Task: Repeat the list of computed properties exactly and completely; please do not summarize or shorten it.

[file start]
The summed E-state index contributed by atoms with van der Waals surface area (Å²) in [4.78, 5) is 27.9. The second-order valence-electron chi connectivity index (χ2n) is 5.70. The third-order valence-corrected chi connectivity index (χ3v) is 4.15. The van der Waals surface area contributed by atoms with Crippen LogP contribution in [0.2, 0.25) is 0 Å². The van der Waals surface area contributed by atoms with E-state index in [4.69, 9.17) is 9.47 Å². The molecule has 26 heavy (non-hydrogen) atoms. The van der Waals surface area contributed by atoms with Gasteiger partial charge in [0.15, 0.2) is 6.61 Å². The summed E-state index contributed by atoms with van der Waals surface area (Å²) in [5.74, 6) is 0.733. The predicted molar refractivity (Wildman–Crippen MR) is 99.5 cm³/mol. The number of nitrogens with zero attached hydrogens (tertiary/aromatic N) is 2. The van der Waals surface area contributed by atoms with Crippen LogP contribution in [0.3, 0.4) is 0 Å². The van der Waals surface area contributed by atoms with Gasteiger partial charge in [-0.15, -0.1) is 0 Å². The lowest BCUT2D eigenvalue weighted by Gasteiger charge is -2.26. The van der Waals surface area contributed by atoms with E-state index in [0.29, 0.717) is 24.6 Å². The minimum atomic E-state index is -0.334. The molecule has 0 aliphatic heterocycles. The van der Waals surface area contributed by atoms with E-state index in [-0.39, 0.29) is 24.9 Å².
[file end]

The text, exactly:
The summed E-state index contributed by atoms with van der Waals surface area (Å²) in [4.78, 5) is 27.9. The second-order valence-electron chi connectivity index (χ2n) is 5.70. The third-order valence-corrected chi connectivity index (χ3v) is 4.15. The van der Waals surface area contributed by atoms with Crippen LogP contribution in [0.2, 0.25) is 0 Å². The van der Waals surface area contributed by atoms with E-state index in [4.69, 9.17) is 9.47 Å². The molecule has 26 heavy (non-hydrogen) atoms. The van der Waals surface area contributed by atoms with Gasteiger partial charge in [0.15, 0.2) is 6.61 Å². The summed E-state index contributed by atoms with van der Waals surface area (Å²) in [5.74, 6) is 0.733. The predicted molar refractivity (Wildman–Crippen MR) is 99.5 cm³/mol. The number of nitrogens with zero attached hydrogens (tertiary/aromatic N) is 2. The van der Waals surface area contributed by atoms with Crippen LogP contribution in [0.3, 0.4) is 0 Å². The van der Waals surface area contributed by atoms with Gasteiger partial charge in [-0.15, -0.1) is 0 Å². The lowest BCUT2D eigenvalue weighted by Gasteiger charge is -2.26. The van der Waals surface area contributed by atoms with E-state index in [0.29, 0.717) is 24.6 Å². The minimum atomic E-state index is -0.334. The molecule has 0 aliphatic heterocycles. The van der Waals surface area contributed by atoms with E-state index in [-0.39, 0.29) is 24.9 Å².